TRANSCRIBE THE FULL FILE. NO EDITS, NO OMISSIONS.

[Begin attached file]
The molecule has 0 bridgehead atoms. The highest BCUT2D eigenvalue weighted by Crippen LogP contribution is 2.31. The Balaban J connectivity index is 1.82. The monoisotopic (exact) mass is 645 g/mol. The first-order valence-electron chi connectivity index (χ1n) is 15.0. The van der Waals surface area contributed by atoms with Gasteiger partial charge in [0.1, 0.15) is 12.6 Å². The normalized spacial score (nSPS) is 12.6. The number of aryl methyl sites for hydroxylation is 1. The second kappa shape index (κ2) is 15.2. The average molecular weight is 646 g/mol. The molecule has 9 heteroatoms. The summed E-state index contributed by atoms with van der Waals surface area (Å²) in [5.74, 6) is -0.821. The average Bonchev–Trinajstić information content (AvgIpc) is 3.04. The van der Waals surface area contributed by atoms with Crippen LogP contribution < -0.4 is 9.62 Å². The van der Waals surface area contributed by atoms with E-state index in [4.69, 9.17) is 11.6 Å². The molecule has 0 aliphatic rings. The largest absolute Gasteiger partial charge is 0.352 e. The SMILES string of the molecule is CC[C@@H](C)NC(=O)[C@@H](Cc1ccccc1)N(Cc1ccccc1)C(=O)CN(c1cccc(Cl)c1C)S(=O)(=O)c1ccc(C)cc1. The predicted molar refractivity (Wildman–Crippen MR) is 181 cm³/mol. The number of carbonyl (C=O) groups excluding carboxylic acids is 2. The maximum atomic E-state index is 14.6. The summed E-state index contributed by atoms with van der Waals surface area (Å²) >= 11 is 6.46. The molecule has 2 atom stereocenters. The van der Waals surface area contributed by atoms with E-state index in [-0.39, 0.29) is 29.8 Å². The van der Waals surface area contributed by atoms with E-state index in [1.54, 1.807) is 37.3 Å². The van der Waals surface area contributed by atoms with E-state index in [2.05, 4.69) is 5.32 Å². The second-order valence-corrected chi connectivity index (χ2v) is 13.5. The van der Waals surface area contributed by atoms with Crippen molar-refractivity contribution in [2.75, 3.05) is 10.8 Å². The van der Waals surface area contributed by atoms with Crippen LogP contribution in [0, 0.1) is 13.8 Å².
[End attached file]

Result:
The molecule has 0 bridgehead atoms. The highest BCUT2D eigenvalue weighted by Crippen LogP contribution is 2.31. The Balaban J connectivity index is 1.82. The monoisotopic (exact) mass is 645 g/mol. The first-order valence-electron chi connectivity index (χ1n) is 15.0. The van der Waals surface area contributed by atoms with Gasteiger partial charge in [0.1, 0.15) is 12.6 Å². The normalized spacial score (nSPS) is 12.6. The number of aryl methyl sites for hydroxylation is 1. The second kappa shape index (κ2) is 15.2. The average molecular weight is 646 g/mol. The molecule has 9 heteroatoms. The summed E-state index contributed by atoms with van der Waals surface area (Å²) in [5.74, 6) is -0.821. The average Bonchev–Trinajstić information content (AvgIpc) is 3.04. The van der Waals surface area contributed by atoms with Crippen LogP contribution < -0.4 is 9.62 Å². The van der Waals surface area contributed by atoms with E-state index in [4.69, 9.17) is 11.6 Å². The molecule has 0 aliphatic rings. The largest absolute Gasteiger partial charge is 0.352 e. The SMILES string of the molecule is CC[C@@H](C)NC(=O)[C@@H](Cc1ccccc1)N(Cc1ccccc1)C(=O)CN(c1cccc(Cl)c1C)S(=O)(=O)c1ccc(C)cc1. The predicted molar refractivity (Wildman–Crippen MR) is 181 cm³/mol. The number of carbonyl (C=O) groups excluding carboxylic acids is 2. The maximum atomic E-state index is 14.6. The summed E-state index contributed by atoms with van der Waals surface area (Å²) >= 11 is 6.46. The molecule has 2 atom stereocenters. The van der Waals surface area contributed by atoms with E-state index in [-0.39, 0.29) is 29.8 Å². The van der Waals surface area contributed by atoms with E-state index in [1.54, 1.807) is 37.3 Å². The van der Waals surface area contributed by atoms with E-state index in [2.05, 4.69) is 5.32 Å². The second-order valence-corrected chi connectivity index (χ2v) is 13.5. The van der Waals surface area contributed by atoms with Crippen molar-refractivity contribution in [2.75, 3.05) is 10.8 Å². The van der Waals surface area contributed by atoms with Crippen LogP contribution in [0, 0.1) is 13.8 Å².